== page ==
In 2001, Deb Kelly received the second ever lifetime achievement award from IR Magazine – hot on the heels of Lou Thompson – something she cites as one of the highlights of a long career.
Now 22 years later, in the run-up to the IR Magazine Forum – Women in IR on April 27, Kelly, a partner at Denver, Colorado-based strategic communications firm Genesis, reflects on what IR was like in the 1970s, why mentoring is so important and the enduring skills all successful IROs need.
Kelly got started in investor relations at a time when IR itself was just getting started, having worked for a bank in New York before moving to Boston – in part ‘to be closer to the skiing’.
‘I was a securities analyst in the 1970s in Boston,’ she explains. ‘And I was hired as a securities analyst because banks were being pressured at that time to have women in jobs of some professionalism. I didn’t know anything about securities analysis, but I did learn and [the bank] offered to pay for courses.’
Kelly’s work on the buy side eventually led to her becoming the first IR representative at Lowe’s Companies, followed by other Fortune 500 firms, including a 10-year stint leading the IR team at The Quaker Oats Co. She served on the NIRI board of directors, chaired the original NIRI task force on disclosure issues and served as president of the body’s Rocky Mountain chapter. Kelly has been a member of the board of directors of Perdue Farms since 1996 and is now chair of its governance committee.
An interest in regulation led to a meeting with SEC chief accountant John Burton, a position leading IR for New York City – at a time of financial crisis for the city – and a place on the blue-ribbon SEC Advisory Committee on Corporate Disclosure in the late 1970s alongside the likes of Warren Buffett.
‘They were the captains of law, accounting and so on. And I was the woman on the committee – and very young at the time,’ Kelly recalls.
Describing herself as ‘part of a cohort that was given a bit of special treatment originally’, Kelly says she is ‘generally in favor of affirmative action’ when asked her views on quotas. Offering what she describes as ‘not a simple answer to a complex question’, she says: ’I think when one is young and earlier in a career, it doesn’t matter much [if you are chosen to fill a quota] – later, I think most people would prefer to be selected based on merit rather than quotas.’
While quotas might work to get the collective female foot in the door, where Kelly sees huge potential is in mentoring.
‘It’s really important for women to have multiple mentors, because they can ask questions about a situation and get different points of view on how to handle it – in a way that feels comfortable to them,’ she points out.
Kelly notes that, as a generalization, women tend not to ‘beat their chests’ quite as much as men, but that doesn’t mean they should try to change. Her approach to mentoring is about helping women manage their careers in a way that feels true to them.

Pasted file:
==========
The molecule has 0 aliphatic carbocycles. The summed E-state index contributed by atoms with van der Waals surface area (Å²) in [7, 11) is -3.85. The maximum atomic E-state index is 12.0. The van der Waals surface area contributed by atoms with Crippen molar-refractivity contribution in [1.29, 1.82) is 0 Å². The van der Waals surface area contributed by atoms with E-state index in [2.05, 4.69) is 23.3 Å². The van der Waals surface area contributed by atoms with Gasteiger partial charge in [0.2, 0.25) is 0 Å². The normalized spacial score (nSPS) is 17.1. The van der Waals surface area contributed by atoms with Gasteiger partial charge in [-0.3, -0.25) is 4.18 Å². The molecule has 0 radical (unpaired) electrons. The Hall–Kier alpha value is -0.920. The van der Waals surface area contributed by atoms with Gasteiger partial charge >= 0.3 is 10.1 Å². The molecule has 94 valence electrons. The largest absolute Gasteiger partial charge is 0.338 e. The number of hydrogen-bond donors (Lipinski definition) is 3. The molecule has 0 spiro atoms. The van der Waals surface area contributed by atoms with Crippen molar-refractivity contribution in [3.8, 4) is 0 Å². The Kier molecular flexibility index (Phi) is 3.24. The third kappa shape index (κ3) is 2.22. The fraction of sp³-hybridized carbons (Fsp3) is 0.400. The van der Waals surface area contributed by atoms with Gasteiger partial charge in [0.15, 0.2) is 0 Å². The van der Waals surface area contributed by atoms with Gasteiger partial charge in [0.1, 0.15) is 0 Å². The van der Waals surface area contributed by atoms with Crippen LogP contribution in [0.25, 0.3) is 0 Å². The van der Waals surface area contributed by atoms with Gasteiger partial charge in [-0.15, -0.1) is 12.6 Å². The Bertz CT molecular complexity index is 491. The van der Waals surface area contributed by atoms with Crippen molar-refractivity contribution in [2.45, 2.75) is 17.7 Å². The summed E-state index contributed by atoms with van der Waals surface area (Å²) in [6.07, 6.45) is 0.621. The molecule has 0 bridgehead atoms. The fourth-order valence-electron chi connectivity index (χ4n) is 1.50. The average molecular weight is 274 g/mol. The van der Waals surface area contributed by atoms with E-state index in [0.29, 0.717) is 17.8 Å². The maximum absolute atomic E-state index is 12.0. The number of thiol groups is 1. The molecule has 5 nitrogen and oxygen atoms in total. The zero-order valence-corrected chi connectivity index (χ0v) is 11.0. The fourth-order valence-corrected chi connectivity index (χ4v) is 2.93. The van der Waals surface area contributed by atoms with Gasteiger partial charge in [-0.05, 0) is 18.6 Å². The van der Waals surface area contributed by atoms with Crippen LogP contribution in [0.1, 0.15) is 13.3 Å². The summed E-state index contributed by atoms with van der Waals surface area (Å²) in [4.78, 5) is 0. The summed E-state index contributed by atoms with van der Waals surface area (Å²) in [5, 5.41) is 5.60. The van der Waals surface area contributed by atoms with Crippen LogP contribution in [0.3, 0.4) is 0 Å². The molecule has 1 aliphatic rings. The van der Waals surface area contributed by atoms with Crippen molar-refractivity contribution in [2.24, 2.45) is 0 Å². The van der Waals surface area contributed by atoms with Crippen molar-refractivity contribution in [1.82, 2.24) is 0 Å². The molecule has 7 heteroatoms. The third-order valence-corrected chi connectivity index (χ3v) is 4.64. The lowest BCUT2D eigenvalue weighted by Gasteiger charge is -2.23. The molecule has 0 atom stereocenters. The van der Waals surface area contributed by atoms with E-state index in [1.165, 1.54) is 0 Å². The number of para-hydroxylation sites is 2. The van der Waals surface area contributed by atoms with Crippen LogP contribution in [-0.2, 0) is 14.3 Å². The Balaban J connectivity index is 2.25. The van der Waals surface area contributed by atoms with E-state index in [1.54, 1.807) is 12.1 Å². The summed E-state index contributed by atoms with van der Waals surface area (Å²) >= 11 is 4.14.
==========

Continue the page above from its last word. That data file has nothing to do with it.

While Kelly talks about the benefits of mentoring for women, she cites networking more broadly as essential to any IR career: ‘Networking and getting to know people. Finding out what issues they’re dealing with and getting involved. Those things served me very, very well. It’s such a basic thing [but] there have been a lot of people who’ve been really helpful to me over the years, just because I was networking.’
Here come the CFOs
Despite the issues that might come to mind when we think about being a woman in finance – or just a woman anywhere – in the 1970s, Kelly says the biggest challenges of her career have reassuringly been very much about IR.
‘The biggest challenge I faced was convincing management teams to be transparent,’ she says. ‘Sometimes management has a tendency to want to tell the story only when it’s good, and that can be hard to overcome. It’s an art that the best IR practitioners are really good at.’
Interestingly, the other key challenge Kelly talks about relates to how IR grew in importance over the years.
‘When I started, IR was unique,’ she says. ‘And CFOs really weren’t involved in it very much. Of course, that has changed pretty dramatically. I think IROs did have more of a free reign before. The investor relations professional is the expert on the markets’ view. You know how to tell the company story, you’re the one talking to investors on a regular basis.
‘And I think when CFOs realized how important IR was, and how important it was to the board and the CEO, they understandably wanted ownership of that. To me, at the time, that was a bit of a setback in terms of having a seat at the table.’
Still, at those companies that really make the most of their IR, that executive seat remains at the table.
Today, with a 35-year career already behind her, Kelly is focused on the marketing side of company communications, though she says she still offers IR advice when a client needs it.
So what’s the secret to Kelly’s longevity? If her thoughts on what an IRO needs for success is anything to go by, then a natural desire to learn and people skills are vital.
‘Learning a new business is so interesting,’ she says. ‘Having that intellectual curiosity is really helpful, as are good people skills.’
Our seventh annual IR Magazine Forum – Women in IR returns to New York on April 27 – click for more details and to book your place